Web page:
ambiguity, and there might be danger of false interpretation with serious
consequences, they have the option of providing that information to the
other side.

     Q    -- it would be completed by when?

     SENIOR ADMINISTRATION OFFICIAL:  The phases, they will begin the whole
process, if we are able to keep the schedule we've projected, in the fall
of 2001.  And we seek to move through the phases kind of as rapidly as
possible.  We don't -- we look to them to be in the matter of a few months.

     Q    I'm sorry, this will be blind to any launches that would not be
headed for either the United States or Russia?  Are you going to filter
that out?  Or why would you not want to know any launch?

     SENIOR ADMINISTRATION OFFICIAL:  It would be -- the data provided
between the two parties will include all of their ballistic missiles.  As
far as the third parties are concerned, it is limited in the manner in
which I just described.

     Q    But how is it limited?  I mean, is it limited technically, or
just because you're filtering it out?

     SENIOR ADMINISTRATION OFFICIAL:  It's limited by the filtering that
will be done by both sides, because this was the agreement on what they
agreed to display.

     Q    But won't you lose a lot of valuable potential information by
doing that?

     SENIOR ADMINISTRATION OFFICIAL:  We don't think so, not for the
purposes it was set up.  The purposes it was set up is to avoid the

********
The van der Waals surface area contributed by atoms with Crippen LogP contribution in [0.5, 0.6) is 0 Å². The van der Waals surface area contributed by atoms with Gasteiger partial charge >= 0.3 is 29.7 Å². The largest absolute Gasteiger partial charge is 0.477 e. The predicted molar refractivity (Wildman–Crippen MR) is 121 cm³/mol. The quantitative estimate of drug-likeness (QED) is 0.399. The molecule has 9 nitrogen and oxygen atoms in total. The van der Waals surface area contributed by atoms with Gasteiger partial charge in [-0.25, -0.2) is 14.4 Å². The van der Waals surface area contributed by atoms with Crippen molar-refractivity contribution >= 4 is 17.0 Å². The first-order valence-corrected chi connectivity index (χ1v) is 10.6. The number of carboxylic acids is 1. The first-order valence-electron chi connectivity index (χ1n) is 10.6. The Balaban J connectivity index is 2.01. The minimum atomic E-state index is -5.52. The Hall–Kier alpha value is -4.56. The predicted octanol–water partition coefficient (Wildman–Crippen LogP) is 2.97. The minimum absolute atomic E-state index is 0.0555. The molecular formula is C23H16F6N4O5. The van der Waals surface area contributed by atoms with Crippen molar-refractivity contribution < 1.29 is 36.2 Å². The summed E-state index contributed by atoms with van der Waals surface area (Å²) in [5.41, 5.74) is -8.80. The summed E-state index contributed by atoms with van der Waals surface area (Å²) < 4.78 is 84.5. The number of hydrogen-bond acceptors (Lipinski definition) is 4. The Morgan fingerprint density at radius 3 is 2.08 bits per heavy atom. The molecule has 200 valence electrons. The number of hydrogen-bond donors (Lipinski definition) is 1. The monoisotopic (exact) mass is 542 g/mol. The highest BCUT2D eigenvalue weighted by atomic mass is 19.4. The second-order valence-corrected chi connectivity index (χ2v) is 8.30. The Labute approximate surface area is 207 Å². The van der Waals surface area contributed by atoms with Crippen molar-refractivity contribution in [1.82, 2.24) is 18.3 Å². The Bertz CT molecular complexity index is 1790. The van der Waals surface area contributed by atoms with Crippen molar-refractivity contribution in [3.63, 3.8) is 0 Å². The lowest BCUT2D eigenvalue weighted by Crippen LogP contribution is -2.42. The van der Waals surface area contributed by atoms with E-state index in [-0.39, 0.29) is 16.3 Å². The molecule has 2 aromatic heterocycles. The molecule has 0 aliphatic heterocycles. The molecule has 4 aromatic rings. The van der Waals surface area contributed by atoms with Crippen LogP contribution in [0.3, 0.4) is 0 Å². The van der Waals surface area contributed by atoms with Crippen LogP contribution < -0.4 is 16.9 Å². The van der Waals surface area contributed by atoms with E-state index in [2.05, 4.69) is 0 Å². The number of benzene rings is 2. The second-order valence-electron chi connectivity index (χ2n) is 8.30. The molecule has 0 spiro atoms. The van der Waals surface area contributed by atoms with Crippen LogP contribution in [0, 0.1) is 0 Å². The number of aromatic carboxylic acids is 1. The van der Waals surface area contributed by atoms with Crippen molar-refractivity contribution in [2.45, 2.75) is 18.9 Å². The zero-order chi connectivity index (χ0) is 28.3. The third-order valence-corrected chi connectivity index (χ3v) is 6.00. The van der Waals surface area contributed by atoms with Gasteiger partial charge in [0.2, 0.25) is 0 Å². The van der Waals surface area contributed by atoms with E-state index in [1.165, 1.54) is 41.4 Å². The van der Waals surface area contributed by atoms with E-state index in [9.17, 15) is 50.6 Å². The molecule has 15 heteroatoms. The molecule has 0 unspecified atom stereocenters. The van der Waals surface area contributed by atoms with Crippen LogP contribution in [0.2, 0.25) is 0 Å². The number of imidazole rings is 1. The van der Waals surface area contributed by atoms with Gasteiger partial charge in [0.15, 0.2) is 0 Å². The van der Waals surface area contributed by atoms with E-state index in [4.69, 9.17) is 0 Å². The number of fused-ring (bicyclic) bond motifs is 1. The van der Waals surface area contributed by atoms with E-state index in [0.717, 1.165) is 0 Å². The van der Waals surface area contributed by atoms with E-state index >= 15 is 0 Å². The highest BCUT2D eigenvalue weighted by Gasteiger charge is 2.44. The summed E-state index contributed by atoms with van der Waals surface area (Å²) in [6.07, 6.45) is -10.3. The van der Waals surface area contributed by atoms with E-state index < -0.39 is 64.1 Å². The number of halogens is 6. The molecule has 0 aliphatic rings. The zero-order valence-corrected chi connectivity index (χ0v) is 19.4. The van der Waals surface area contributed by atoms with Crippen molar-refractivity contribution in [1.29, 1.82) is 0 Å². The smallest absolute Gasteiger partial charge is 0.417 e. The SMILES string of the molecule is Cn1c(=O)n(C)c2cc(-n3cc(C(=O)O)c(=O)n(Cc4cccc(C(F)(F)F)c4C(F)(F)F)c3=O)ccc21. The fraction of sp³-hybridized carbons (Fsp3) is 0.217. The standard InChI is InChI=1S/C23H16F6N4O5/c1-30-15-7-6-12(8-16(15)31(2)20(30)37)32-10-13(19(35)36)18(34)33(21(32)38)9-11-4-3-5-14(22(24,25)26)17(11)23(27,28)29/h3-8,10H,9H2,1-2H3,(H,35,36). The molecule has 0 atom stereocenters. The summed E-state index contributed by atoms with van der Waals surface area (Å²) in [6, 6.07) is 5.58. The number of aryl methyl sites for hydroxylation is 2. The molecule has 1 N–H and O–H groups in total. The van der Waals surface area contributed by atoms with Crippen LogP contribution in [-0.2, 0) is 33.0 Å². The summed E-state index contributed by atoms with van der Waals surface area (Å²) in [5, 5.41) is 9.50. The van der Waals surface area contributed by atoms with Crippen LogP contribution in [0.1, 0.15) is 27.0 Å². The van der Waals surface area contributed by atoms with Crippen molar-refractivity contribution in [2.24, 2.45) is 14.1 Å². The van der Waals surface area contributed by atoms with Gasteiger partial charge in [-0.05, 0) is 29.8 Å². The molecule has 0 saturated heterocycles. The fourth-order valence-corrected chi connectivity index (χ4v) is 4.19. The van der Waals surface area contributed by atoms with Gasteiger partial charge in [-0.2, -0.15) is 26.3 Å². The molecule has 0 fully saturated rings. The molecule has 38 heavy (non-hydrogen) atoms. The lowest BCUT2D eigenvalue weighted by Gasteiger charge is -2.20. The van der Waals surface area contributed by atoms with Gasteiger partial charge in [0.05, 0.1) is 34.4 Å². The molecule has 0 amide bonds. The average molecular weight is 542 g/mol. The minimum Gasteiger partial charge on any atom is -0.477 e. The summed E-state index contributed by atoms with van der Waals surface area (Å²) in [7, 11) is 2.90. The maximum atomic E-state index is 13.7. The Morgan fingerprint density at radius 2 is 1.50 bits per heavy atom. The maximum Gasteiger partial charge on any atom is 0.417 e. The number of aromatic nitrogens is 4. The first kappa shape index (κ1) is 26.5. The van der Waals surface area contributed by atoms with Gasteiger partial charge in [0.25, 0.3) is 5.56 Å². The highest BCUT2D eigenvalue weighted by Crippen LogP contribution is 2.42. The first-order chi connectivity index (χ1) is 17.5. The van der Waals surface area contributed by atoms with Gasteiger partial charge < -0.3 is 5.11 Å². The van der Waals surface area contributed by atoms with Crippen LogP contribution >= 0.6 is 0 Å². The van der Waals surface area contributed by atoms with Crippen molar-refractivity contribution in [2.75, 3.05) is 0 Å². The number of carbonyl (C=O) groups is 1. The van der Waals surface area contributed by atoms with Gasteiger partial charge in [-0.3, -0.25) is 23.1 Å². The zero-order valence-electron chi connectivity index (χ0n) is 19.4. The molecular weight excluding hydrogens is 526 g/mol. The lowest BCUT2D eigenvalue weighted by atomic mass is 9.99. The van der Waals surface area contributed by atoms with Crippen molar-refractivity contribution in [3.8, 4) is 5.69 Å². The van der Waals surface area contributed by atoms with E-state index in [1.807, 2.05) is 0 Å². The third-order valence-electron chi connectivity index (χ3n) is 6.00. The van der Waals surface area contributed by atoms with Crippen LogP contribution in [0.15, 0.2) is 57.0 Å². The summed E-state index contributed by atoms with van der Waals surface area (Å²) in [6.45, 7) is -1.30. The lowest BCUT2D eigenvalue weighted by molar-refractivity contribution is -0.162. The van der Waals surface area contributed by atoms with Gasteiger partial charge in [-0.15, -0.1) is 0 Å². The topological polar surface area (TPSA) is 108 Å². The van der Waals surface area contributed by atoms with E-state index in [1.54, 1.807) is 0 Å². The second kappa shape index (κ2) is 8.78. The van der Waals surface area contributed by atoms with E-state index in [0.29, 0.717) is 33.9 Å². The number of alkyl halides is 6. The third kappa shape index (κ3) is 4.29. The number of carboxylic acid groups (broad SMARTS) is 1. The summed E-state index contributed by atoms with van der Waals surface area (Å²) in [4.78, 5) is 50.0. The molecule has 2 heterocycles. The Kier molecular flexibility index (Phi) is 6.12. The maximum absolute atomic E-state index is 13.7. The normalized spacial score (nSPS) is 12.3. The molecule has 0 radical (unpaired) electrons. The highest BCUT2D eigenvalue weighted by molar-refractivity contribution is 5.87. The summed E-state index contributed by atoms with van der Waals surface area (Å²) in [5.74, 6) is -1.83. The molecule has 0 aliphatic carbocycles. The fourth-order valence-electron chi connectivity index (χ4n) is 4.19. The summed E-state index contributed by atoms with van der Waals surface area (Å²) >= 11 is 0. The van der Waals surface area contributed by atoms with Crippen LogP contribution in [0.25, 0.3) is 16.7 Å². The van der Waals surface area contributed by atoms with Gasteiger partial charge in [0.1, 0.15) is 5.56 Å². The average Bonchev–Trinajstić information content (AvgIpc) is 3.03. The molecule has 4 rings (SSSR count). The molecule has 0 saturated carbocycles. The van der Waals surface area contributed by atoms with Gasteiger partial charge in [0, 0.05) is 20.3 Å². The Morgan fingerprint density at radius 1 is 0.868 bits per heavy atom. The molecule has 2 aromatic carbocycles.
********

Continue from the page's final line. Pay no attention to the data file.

possibility of false warning of attack.

     Q    But if the President wants to share information with the allies
to provide for a missile defense system that everyone could use, why would
you not want to also look at this information?  If someone launches a
missile towards England or something, it wouldn't know that, it wouldn't
tell you?

     SENIOR ADMINISTRATION OFFICIAL:  This is about a shared early-warning
system between the United States and Russia.  These are the parameters
under which that sharing will occur.

     Q    On that same subject, though, there was a famous incident several
years ago in which a Norwegian research missile launched, and the Russians
apparently misinterpreted that as something else.  As I understand it,
under the system you set up that missile launch, were it to be repeated,
would not be part of that system?

     SENIOR ADMINISTRATION OFFICIAL:  No, that's not really the case,
because it does provide that information on detected launches which could
create an ambiguous or dangerous situation will be provided by each side.

     Q    Who makes that decision?

     SENIOR ADMINISTRATION OFFICIAL:  -- we would consider that -- well, it
will have to be made on a case-by-case basis as a case emerges.  So it's
within the warning system networks of the two sides.

     Q    When you say it would automatically, given the very narrow time
constraints that you're operating under here --

     SENIOR ADMINISTRATION OFFICIAL:  This is the manner in which it was
agreed and arranged.